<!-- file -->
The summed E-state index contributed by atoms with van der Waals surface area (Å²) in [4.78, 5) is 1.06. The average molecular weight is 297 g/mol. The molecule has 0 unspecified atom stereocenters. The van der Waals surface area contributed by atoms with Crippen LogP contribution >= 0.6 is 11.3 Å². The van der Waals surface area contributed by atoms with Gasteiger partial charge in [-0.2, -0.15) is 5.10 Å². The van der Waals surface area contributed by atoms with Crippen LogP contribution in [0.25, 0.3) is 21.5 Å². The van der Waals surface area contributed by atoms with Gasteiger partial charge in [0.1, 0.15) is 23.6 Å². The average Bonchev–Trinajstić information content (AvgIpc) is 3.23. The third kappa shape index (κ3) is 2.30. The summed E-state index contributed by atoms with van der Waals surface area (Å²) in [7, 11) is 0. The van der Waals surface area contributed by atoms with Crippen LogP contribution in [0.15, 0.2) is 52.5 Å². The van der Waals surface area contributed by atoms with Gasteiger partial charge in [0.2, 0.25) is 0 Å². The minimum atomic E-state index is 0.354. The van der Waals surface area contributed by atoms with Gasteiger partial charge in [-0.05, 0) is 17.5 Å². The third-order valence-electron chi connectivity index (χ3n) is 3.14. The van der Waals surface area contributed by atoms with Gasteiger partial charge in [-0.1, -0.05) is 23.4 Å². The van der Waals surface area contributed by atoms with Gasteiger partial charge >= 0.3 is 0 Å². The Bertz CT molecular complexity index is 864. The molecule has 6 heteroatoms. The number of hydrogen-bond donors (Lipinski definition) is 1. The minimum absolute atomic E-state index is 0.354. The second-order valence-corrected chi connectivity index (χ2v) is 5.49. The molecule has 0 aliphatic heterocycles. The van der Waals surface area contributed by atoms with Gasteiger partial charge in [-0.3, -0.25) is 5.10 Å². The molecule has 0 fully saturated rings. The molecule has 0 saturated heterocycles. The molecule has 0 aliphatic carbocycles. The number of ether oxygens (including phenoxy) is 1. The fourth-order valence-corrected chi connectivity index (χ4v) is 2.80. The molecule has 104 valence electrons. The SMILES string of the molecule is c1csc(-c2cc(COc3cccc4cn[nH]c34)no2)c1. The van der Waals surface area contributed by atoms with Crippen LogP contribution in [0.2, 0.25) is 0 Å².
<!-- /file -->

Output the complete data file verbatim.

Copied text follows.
The summed E-state index contributed by atoms with van der Waals surface area (Å²) in [4.78, 5) is 1.06. The average molecular weight is 297 g/mol. The molecule has 0 unspecified atom stereocenters. The van der Waals surface area contributed by atoms with Crippen LogP contribution >= 0.6 is 11.3 Å². The van der Waals surface area contributed by atoms with Gasteiger partial charge in [-0.2, -0.15) is 5.10 Å². The van der Waals surface area contributed by atoms with Crippen LogP contribution in [0.25, 0.3) is 21.5 Å². The van der Waals surface area contributed by atoms with Gasteiger partial charge in [0.1, 0.15) is 23.6 Å². The average Bonchev–Trinajstić information content (AvgIpc) is 3.23. The third kappa shape index (κ3) is 2.30. The summed E-state index contributed by atoms with van der Waals surface area (Å²) in [7, 11) is 0. The van der Waals surface area contributed by atoms with Crippen LogP contribution in [0.15, 0.2) is 52.5 Å². The van der Waals surface area contributed by atoms with Gasteiger partial charge in [0.2, 0.25) is 0 Å². The minimum atomic E-state index is 0.354. The van der Waals surface area contributed by atoms with Gasteiger partial charge in [-0.05, 0) is 17.5 Å². The third-order valence-electron chi connectivity index (χ3n) is 3.14. The van der Waals surface area contributed by atoms with Gasteiger partial charge in [-0.1, -0.05) is 23.4 Å². The van der Waals surface area contributed by atoms with Gasteiger partial charge >= 0.3 is 0 Å². The Bertz CT molecular complexity index is 864. The molecule has 6 heteroatoms. The number of hydrogen-bond donors (Lipinski definition) is 1. The minimum absolute atomic E-state index is 0.354. The second-order valence-corrected chi connectivity index (χ2v) is 5.49. The molecule has 0 aliphatic heterocycles. The van der Waals surface area contributed by atoms with Gasteiger partial charge in [-0.3, -0.25) is 5.10 Å². The molecule has 0 fully saturated rings. The molecule has 0 saturated heterocycles. The molecule has 0 aliphatic carbocycles. The number of ether oxygens (including phenoxy) is 1. The fourth-order valence-corrected chi connectivity index (χ4v) is 2.80. The molecule has 104 valence electrons. The SMILES string of the molecule is c1csc(-c2cc(COc3cccc4cn[nH]c34)no2)c1. The van der Waals surface area contributed by atoms with Crippen LogP contribution in [0.2, 0.25) is 0 Å².